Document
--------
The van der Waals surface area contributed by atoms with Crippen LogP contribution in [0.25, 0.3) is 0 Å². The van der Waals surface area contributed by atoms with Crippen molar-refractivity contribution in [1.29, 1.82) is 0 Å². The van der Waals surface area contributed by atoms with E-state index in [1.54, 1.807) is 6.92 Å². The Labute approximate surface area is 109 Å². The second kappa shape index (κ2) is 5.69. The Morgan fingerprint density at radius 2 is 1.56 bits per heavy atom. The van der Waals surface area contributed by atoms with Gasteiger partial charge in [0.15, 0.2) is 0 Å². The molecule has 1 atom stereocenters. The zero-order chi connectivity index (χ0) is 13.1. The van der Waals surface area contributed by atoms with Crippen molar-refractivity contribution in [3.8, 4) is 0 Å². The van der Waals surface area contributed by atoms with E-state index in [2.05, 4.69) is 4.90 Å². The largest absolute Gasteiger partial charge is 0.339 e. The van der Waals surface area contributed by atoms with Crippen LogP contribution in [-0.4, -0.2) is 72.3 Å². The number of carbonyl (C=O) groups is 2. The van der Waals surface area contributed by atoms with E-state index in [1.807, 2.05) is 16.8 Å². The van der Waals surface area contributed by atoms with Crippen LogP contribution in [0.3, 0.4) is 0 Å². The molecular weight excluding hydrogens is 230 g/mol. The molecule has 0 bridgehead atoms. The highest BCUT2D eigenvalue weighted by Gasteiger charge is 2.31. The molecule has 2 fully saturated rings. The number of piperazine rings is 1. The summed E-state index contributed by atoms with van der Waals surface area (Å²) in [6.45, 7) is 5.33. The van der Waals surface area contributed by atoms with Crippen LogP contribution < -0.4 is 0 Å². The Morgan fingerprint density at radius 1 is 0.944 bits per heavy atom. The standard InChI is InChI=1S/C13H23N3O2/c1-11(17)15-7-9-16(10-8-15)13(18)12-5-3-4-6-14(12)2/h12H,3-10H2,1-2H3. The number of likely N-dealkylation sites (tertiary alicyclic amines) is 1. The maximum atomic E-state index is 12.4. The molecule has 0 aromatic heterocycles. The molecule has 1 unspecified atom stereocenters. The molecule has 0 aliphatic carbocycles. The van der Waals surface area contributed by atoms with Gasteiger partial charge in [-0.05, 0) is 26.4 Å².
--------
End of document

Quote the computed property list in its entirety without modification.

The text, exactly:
The van der Waals surface area contributed by atoms with Crippen LogP contribution in [0.25, 0.3) is 0 Å². The van der Waals surface area contributed by atoms with Crippen molar-refractivity contribution in [1.29, 1.82) is 0 Å². The van der Waals surface area contributed by atoms with E-state index in [1.54, 1.807) is 6.92 Å². The Labute approximate surface area is 109 Å². The second kappa shape index (κ2) is 5.69. The Morgan fingerprint density at radius 2 is 1.56 bits per heavy atom. The van der Waals surface area contributed by atoms with Gasteiger partial charge in [0.15, 0.2) is 0 Å². The molecule has 1 atom stereocenters. The zero-order chi connectivity index (χ0) is 13.1. The van der Waals surface area contributed by atoms with Crippen molar-refractivity contribution in [3.8, 4) is 0 Å². The van der Waals surface area contributed by atoms with E-state index in [2.05, 4.69) is 4.90 Å². The largest absolute Gasteiger partial charge is 0.339 e. The van der Waals surface area contributed by atoms with Crippen LogP contribution in [-0.4, -0.2) is 72.3 Å². The number of carbonyl (C=O) groups is 2. The van der Waals surface area contributed by atoms with E-state index in [1.807, 2.05) is 16.8 Å². The van der Waals surface area contributed by atoms with Crippen LogP contribution in [0.3, 0.4) is 0 Å². The molecular weight excluding hydrogens is 230 g/mol. The molecule has 0 bridgehead atoms. The highest BCUT2D eigenvalue weighted by Gasteiger charge is 2.31. The molecule has 2 fully saturated rings. The number of piperazine rings is 1. The summed E-state index contributed by atoms with van der Waals surface area (Å²) in [6.45, 7) is 5.33. The van der Waals surface area contributed by atoms with Crippen LogP contribution < -0.4 is 0 Å². The Morgan fingerprint density at radius 1 is 0.944 bits per heavy atom. The standard InChI is InChI=1S/C13H23N3O2/c1-11(17)15-7-9-16(10-8-15)13(18)12-5-3-4-6-14(12)2/h12H,3-10H2,1-2H3. The number of likely N-dealkylation sites (tertiary alicyclic amines) is 1. The maximum atomic E-state index is 12.4. The molecule has 0 aromatic heterocycles. The molecule has 1 unspecified atom stereocenters. The molecule has 0 aliphatic carbocycles. The van der Waals surface area contributed by atoms with Gasteiger partial charge in [-0.05, 0) is 26.4 Å².